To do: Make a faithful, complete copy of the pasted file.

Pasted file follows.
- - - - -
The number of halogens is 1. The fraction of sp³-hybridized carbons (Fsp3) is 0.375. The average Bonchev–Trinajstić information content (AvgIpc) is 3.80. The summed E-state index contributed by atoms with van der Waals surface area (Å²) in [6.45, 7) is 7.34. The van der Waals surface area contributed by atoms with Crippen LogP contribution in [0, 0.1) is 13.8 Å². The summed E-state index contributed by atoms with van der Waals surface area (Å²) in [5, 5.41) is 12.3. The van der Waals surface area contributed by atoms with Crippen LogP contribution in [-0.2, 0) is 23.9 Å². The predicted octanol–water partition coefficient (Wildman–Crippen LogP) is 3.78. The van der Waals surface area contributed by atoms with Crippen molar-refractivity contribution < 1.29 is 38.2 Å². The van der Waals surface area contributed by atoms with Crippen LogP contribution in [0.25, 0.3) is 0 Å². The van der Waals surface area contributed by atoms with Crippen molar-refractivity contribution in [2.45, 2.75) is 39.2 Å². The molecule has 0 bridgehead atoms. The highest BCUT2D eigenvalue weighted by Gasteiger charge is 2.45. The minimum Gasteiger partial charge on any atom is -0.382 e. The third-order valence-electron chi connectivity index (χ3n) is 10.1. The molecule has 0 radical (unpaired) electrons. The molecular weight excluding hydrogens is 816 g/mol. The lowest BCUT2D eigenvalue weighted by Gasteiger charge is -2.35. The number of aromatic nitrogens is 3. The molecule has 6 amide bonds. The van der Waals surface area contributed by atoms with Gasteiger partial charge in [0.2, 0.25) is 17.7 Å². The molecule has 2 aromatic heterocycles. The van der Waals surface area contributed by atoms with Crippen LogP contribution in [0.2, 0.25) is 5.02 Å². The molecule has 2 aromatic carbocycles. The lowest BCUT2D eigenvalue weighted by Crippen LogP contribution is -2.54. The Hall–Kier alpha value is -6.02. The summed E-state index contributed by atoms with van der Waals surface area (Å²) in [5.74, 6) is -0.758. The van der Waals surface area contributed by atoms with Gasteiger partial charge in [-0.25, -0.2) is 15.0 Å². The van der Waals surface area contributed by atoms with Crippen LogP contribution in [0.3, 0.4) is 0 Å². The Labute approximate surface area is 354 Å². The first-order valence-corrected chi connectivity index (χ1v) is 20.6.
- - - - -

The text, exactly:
The number of halogens is 1. The fraction of sp³-hybridized carbons (Fsp3) is 0.375. The average Bonchev–Trinajstić information content (AvgIpc) is 3.80. The summed E-state index contributed by atoms with van der Waals surface area (Å²) in [6.45, 7) is 7.34. The van der Waals surface area contributed by atoms with Crippen LogP contribution in [0, 0.1) is 13.8 Å². The summed E-state index contributed by atoms with van der Waals surface area (Å²) in [5, 5.41) is 12.3. The van der Waals surface area contributed by atoms with Crippen LogP contribution in [-0.2, 0) is 23.9 Å². The predicted octanol–water partition coefficient (Wildman–Crippen LogP) is 3.78. The van der Waals surface area contributed by atoms with Crippen molar-refractivity contribution < 1.29 is 38.2 Å². The van der Waals surface area contributed by atoms with Crippen LogP contribution in [0.25, 0.3) is 0 Å². The van der Waals surface area contributed by atoms with Crippen molar-refractivity contribution in [2.45, 2.75) is 39.2 Å². The molecule has 0 bridgehead atoms. The highest BCUT2D eigenvalue weighted by Gasteiger charge is 2.45. The minimum Gasteiger partial charge on any atom is -0.382 e. The third-order valence-electron chi connectivity index (χ3n) is 10.1. The molecule has 0 radical (unpaired) electrons. The molecular weight excluding hydrogens is 816 g/mol. The lowest BCUT2D eigenvalue weighted by Gasteiger charge is -2.35. The number of aromatic nitrogens is 3. The molecule has 6 amide bonds. The van der Waals surface area contributed by atoms with Gasteiger partial charge in [0.2, 0.25) is 17.7 Å². The molecule has 2 aromatic heterocycles. The van der Waals surface area contributed by atoms with Crippen LogP contribution in [0.2, 0.25) is 5.02 Å². The molecule has 2 aromatic carbocycles. The lowest BCUT2D eigenvalue weighted by Crippen LogP contribution is -2.54. The Hall–Kier alpha value is -6.02. The summed E-state index contributed by atoms with van der Waals surface area (Å²) in [5.74, 6) is -0.758. The van der Waals surface area contributed by atoms with Gasteiger partial charge in [-0.25, -0.2) is 15.0 Å². The van der Waals surface area contributed by atoms with Crippen LogP contribution in [0.3, 0.4) is 0 Å². The Labute approximate surface area is 354 Å². The first-order valence-corrected chi connectivity index (χ1v) is 20.6.